We’re all victims of tunnel vision. When Patagonia, The North Face, Arc’teryx or any of the other big guys release a new jacket, backpack or lightweight tent, we go running for the nearest REI. We’re creatures of habit, and we like what we know. We’re also loyal to our favorite websites and local gear shops — you know, that place you spend far too much time in without spending any money?
But what if there was a company you’d never heard of making adventure equipment in a foreign land that matched — nay, exceeded — the quality of the gear you already know and love? You’d want to know about that company. That company exists — in fact, many such small-scale brands based all around the world, from the Czech Republic to South Korea, are currently pushing gear to places the big brands can’t. They are themselves products of their unique environments, and they’re worth getting to know (even if you can’t afford the international shipping).
Millican is based in Keswick, which is part of England’s Lake District. It’s named after the self-proclaimed “Professor of Adventure,” Millican Dalton, and has a number of collections, but our favorite is the Mavericks collection. The bags are simple, constructed of durable and weatherproof Bionic Canvas and aluminum, rather than the industry standard plastic hardware. Without getting too nerdy: Bionic Canvas is a blend of 56 percent recycled polyester, 40 percent Cotton and 4 percent high-tenacity polyester. They are the perfect companion for a commute to the office or a spirited day hike. Our favorite silhouette is Smith the Roll Pack 25L, but Millican makes a bag to fit whatever you’re into — even camera gear.
Before founding Jöttnar’s in 2013, Tommy Kelly and Steve Howarth served in the revered 45 Commando of the United Kingdom’s Royal Marines. A particularly intense night in the Norwegian Arctic brought the two together, and their combined experience surviving and recreating in the world’s harshest regions fueled an aspiration to create gear of their own, so they started Jöttnar. Back then, they didn’t have ambitions to occupy REI shelves or make ordinary outerwear for the masses. And they still don’t. Jöttnar was, and remains, intended only for those with the most extreme high-alpine demands.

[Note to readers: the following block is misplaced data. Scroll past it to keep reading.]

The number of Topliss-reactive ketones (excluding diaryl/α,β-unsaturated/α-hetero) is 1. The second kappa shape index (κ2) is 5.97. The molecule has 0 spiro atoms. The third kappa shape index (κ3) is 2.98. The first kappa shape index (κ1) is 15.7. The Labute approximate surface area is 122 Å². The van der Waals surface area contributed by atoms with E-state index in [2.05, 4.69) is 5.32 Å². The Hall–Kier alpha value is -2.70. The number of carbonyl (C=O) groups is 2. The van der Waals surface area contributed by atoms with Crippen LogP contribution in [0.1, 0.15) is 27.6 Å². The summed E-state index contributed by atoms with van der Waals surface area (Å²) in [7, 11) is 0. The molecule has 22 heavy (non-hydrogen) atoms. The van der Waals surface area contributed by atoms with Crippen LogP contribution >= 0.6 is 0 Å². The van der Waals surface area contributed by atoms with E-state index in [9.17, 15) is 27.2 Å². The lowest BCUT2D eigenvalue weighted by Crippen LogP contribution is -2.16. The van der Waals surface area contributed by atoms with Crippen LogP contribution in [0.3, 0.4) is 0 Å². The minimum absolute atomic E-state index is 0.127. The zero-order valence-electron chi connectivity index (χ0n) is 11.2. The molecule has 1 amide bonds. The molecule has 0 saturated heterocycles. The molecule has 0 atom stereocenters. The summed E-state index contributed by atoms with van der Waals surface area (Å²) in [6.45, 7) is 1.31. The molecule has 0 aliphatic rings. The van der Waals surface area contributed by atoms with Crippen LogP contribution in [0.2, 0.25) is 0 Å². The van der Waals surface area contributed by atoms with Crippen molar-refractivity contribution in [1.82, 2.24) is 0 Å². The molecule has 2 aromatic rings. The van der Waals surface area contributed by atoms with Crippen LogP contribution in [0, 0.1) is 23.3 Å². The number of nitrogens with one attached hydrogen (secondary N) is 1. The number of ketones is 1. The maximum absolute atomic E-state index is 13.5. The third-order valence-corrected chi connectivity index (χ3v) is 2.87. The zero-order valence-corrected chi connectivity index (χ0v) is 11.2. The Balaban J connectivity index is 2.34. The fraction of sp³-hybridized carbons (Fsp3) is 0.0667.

Peak Performance’s fascinating story begins in 1986. It’s a long one. For the sake of time, a summary: four world-class Swedish skiers returned from an epic ski trip in Sun Valley, Idaho. Their frustration with flashy, fluorescent, flamboyant ’80s slope style had reached a boiling point. Why was no one making simple, refined ski apparel? Couldn’t outerwear be high-performance without screaming about it into a proverbial megaphone? Thus Peak Performance was born: a masterful maker of understated, stylish, supremely technical ski apparel.
Thirty years after Peak Performance’s birth, hardly anything has changed. Their garments remain inspired by the great slopes of the world, yet consistently exhibit an unmistakable Scandinavian aesthetic: subdued, sleek, quietly confident. No bright colors, no flashy logos. Peak Performance is a lover of powdery slopes, yet a friend of city streets. I was impressed by Peak Performance, and you should be, too.
Based in Åre, Sweden, and founded in 1984, Klättermusen is dedicated to making functional, hard-wearing outdoor gear with a focus on sustainability. Not the retroactive greenwashing type of sustainability that you see in marketing campaigns, but meaningful steps toward creating products that are better for the environment. One of the brand’s more recent sustainable initiatives is its use of recycled fishing nets in all of its nylon backpacks. By 2017, Klättermusen will be 100 percent fluorocarbon free.
Both the clothing and packs from Klättermusen are notable. The clothing, particularly the jackets, is marked by innovative features like asymmetrical zippers, easily accessible trail map pockets and a built-in whistle and compass. The packs are just as innovative, featuring a hip belt clasp that can be detached easily in an emergency and shoulder pads that are ergonomically shaped to sit better on your shoulders than anything else on the market.